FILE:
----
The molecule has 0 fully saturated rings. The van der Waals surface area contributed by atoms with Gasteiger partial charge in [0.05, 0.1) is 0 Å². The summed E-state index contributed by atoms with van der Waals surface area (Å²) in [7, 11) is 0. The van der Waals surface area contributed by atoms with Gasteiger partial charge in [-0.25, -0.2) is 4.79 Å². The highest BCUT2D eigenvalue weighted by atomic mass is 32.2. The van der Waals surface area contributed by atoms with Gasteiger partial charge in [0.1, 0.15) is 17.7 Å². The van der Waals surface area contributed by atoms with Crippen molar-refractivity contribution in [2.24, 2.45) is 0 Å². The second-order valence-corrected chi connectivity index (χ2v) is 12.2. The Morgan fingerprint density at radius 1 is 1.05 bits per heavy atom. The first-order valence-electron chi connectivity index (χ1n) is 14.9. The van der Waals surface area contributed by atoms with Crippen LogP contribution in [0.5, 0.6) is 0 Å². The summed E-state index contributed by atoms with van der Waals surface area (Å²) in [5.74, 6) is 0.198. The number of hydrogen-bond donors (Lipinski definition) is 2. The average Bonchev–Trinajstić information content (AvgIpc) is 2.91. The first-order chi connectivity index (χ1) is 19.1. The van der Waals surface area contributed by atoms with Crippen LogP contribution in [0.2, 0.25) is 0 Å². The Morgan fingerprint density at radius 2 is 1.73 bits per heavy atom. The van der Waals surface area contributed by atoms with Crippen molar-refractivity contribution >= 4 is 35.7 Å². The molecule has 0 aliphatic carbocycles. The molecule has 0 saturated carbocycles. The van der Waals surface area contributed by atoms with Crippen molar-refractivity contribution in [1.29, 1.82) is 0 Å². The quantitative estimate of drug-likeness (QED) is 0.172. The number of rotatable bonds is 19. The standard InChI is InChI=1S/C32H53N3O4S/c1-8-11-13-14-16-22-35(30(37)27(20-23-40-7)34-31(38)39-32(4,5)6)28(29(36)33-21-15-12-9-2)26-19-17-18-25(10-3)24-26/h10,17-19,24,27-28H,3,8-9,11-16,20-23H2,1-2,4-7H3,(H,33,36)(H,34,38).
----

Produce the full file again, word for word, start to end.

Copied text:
The molecule has 0 fully saturated rings. The van der Waals surface area contributed by atoms with Gasteiger partial charge in [0.05, 0.1) is 0 Å². The summed E-state index contributed by atoms with van der Waals surface area (Å²) in [7, 11) is 0. The van der Waals surface area contributed by atoms with Gasteiger partial charge in [-0.25, -0.2) is 4.79 Å². The highest BCUT2D eigenvalue weighted by atomic mass is 32.2. The van der Waals surface area contributed by atoms with Gasteiger partial charge in [0.1, 0.15) is 17.7 Å². The van der Waals surface area contributed by atoms with Crippen molar-refractivity contribution in [2.24, 2.45) is 0 Å². The second-order valence-corrected chi connectivity index (χ2v) is 12.2. The Morgan fingerprint density at radius 1 is 1.05 bits per heavy atom. The first-order valence-electron chi connectivity index (χ1n) is 14.9. The van der Waals surface area contributed by atoms with Crippen LogP contribution in [0.5, 0.6) is 0 Å². The summed E-state index contributed by atoms with van der Waals surface area (Å²) in [5.74, 6) is 0.198. The number of hydrogen-bond donors (Lipinski definition) is 2. The average Bonchev–Trinajstić information content (AvgIpc) is 2.91. The first-order chi connectivity index (χ1) is 19.1. The van der Waals surface area contributed by atoms with Crippen LogP contribution in [0.2, 0.25) is 0 Å². The Morgan fingerprint density at radius 2 is 1.73 bits per heavy atom. The van der Waals surface area contributed by atoms with Crippen molar-refractivity contribution >= 4 is 35.7 Å². The molecule has 0 aliphatic carbocycles. The molecule has 0 saturated carbocycles. The van der Waals surface area contributed by atoms with Crippen molar-refractivity contribution in [1.29, 1.82) is 0 Å². The quantitative estimate of drug-likeness (QED) is 0.172. The number of rotatable bonds is 19. The standard InChI is InChI=1S/C32H53N3O4S/c1-8-11-13-14-16-22-35(30(37)27(20-23-40-7)34-31(38)39-32(4,5)6)28(29(36)33-21-15-12-9-2)26-19-17-18-25(10-3)24-26/h10,17-19,24,27-28H,3,8-9,11-16,20-23H2,1-2,4-7H3,(H,33,36)(H,34,38).